“Daddy, we love you and want to do only that which pleases you.” Do you know what I would do if my sons expressed their love for me and their trust in me in this way?

“I love you, too,” I would tell them, as I put my arms around them and gave them a big hug. “I appreciate your offer to do anything I want. Your expression of love and faith is the greatest gift you can give me.”

As a result, I am all the more sensitive and diligent to demonstrate my love and concern for them.

Is God any less loving and concerned for His children? Of course not. He has proven over and over again that He is a loving God. He is worthy of our trust. Further, He has the wisdom and power to do for us far more than we ever are able to do for our children.

“If you then, being evil, know how to give good gifts to your children, how much more shall your Father who is in heaven give what is good to those that ask Him?” (Matthew 7:11 NAS).

By our attitudes and actions, most of us say to God, “I don’t love You. I don’t trust You.”

Can you think of anything that would hurt you more deeply, coming from your children? The average Christian is a practical atheist living as though God does not exist. Even though we give lip service to Him, we often refuse to trust and obey His promises as recorded in His Word.

Bible Reading:Matthew 7:7-11

TODAY’S ACTION POINT: Knowing that God wants to give me a supernatural, abundant life, I will trust and obey Him today in all that I do.

 

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Max Lucado – A Useful Vessel

 

Listen to Today’s Devotion

When you are full of yourself, God cannot fill you. But when you empty yourself, God has a useful vessel!

Paul, the Bible’s most prolific author, referred to himself as “the least of the apostles” (1 Corinthians 15:9). King David wrote no psalm celebrating his victory over Goliath, but he did write a public poem of penitence confessing his sin with Bathsheba. And then there’s Joseph, the quiet father of Jesus. Rather than make a name for himself, he made a home for Christ. And he was given the privilege of naming the son, “and he called his name Jesus” (Matthew 1:25). Queue up the millions who’ve spoken the name of Jesus, and look at the person selected to stand at the front of the line, Joseph. It seems right, don’t you think? Joseph gave up his name, so Jesus let Joseph say his. Do you think Joseph ever regretted his choice?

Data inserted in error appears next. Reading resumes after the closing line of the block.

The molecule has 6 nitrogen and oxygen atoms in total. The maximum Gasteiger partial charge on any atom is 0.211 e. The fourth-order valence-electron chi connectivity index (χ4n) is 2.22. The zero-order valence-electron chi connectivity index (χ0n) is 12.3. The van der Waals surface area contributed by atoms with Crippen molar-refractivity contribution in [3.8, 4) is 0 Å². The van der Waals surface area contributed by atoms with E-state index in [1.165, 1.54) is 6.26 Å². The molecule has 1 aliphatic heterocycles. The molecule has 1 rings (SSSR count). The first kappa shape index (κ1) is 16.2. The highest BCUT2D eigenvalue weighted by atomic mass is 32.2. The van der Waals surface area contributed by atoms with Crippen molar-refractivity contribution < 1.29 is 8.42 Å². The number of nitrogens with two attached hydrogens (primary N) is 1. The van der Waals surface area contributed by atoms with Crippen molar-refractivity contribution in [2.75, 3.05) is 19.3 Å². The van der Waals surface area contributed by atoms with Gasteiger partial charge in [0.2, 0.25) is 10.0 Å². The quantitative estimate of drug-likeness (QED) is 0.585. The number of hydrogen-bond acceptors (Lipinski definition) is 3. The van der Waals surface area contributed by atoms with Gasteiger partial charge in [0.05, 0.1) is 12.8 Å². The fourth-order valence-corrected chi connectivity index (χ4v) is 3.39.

Read more Cure for the Common Life

For more inspirational messages please visit Max Lucado.

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Denison Forum – Doctor emerges from Thai cave to learn his father had died

 

Dr. Richard “Harry” Harris is an Australian anesthetist and experienced cave diver. He played a key role in the successful international effort that rescued twelve boys and their coach from a cave system in Thailand.

The Thai mission commander was extremely grateful for Dr. Harris’s contributions. He told a news conference yesterday, “Without him, in this operation, I don’t think we could have succeeded.”

Dr. Harris made the perilous two-and-a-half-mile journey in and out of Tham Luang cave every day to check on the health of the trapped boys. He was the last man out of the cave on Tuesday.

Tragically, he emerged from the darkness to learn that his father had died.

“Greater is He who is in you”

Heroism and happiness are not always connected in our fallen world.

Continue reading Denison Forum – Doctor emerges from Thai cave to learn his father had died